Recently my wife and I visited Ben Francis In Kolkata. Ben heads up Big Life in Asia and is our new BMS World Mission partner. We had the privilege of having a visit from Ben in May and wanted to visit him and see what he was doing.
When I first heard about Big life, it was the numbers that really caught my attention. Having recently celebrated their 10 year anniversary they were also able to announce 12,000 churches planted and somewhere in the region of 200,000 new converts. Clearly they are making a big difference. My summary of their approach is as follows:
- Identify an unreached people
- Use various approaches to enter the community and find the person of peace (Luke 10)
- Work with person and disciple them to plant and lead a church
Those familiar with church planting might be thinking that the model doesn’t sound very innovative. However, there are two things that I think they do that are different from the ways in which others are operating.
First, it is radically simple. Often we like to develop cunning and detailed tactical plans that handle every last eventuality. However, they have resisted the urge to add elements and over-complicate and I think this is innovative. The benefit of this approach is that it can work with a wide range of contexts and that it is easily replicated by people who may not have had decades of experience in church planting.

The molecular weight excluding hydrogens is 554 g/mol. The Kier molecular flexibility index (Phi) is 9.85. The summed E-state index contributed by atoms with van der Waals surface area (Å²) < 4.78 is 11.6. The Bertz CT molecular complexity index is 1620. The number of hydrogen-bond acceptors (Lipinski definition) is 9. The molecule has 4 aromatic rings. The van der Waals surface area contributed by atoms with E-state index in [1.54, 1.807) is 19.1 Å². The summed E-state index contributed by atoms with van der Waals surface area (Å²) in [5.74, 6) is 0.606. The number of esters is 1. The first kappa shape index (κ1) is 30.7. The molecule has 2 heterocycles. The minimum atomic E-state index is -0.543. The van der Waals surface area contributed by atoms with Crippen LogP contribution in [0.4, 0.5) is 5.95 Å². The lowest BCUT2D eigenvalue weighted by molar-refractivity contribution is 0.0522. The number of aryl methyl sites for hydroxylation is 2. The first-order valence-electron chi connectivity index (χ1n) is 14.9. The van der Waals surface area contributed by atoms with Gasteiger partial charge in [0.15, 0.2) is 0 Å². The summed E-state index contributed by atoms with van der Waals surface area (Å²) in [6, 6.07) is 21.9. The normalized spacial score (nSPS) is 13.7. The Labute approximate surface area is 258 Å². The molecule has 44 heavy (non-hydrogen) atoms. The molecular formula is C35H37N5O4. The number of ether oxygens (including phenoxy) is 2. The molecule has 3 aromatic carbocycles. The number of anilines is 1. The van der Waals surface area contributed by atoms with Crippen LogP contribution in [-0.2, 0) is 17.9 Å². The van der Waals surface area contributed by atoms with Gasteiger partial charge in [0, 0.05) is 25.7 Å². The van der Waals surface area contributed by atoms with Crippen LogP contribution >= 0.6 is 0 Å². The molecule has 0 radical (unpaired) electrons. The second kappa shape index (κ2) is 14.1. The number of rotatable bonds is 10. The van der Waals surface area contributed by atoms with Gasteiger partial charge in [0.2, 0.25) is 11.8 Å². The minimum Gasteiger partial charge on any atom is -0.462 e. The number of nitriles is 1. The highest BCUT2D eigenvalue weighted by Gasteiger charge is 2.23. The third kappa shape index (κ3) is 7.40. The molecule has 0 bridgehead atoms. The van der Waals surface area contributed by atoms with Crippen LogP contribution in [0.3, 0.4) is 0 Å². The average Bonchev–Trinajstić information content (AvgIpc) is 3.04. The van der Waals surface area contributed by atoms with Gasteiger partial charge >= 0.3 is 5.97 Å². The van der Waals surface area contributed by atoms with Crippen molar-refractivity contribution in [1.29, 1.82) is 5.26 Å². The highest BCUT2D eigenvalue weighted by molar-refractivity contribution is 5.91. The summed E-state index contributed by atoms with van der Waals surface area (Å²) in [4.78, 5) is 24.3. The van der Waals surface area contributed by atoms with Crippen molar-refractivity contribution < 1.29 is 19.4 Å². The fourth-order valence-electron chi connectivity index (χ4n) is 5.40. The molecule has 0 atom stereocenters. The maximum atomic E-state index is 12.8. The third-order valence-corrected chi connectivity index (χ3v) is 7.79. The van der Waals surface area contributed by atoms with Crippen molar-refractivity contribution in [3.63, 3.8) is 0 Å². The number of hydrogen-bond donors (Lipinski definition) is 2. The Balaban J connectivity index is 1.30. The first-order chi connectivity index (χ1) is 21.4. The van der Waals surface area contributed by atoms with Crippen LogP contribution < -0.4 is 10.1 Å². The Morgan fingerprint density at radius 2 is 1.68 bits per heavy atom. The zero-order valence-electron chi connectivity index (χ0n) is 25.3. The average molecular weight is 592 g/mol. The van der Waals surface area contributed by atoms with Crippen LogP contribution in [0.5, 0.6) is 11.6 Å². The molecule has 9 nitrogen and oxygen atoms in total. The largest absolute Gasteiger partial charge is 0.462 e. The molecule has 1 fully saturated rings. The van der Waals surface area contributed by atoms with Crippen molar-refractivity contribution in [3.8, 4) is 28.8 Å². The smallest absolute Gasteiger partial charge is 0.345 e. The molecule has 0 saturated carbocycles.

The second way in which I think their approach is innovative is the speed. Without sacrificing a relational person-centred model they are able to move at a pace I haven’t seen elsewhere. The result of this is that they are multiplying their impact at an incredible rate, aiming to plant between 15 and 18 churches every day in 2014. This speed comes both from the simplicity mentioned above, but also from a trust in the process and the power of the Gospel.
A final benefit which arises from the simplicity and speed of their mission model is that it comparatively cheap. Clearly this means that more can be achieved with the same limited resource.
Big Life is an amazing movement and I would encourage you to find out more about them. The video below, though a few years old, describes in a bit more detail how they work.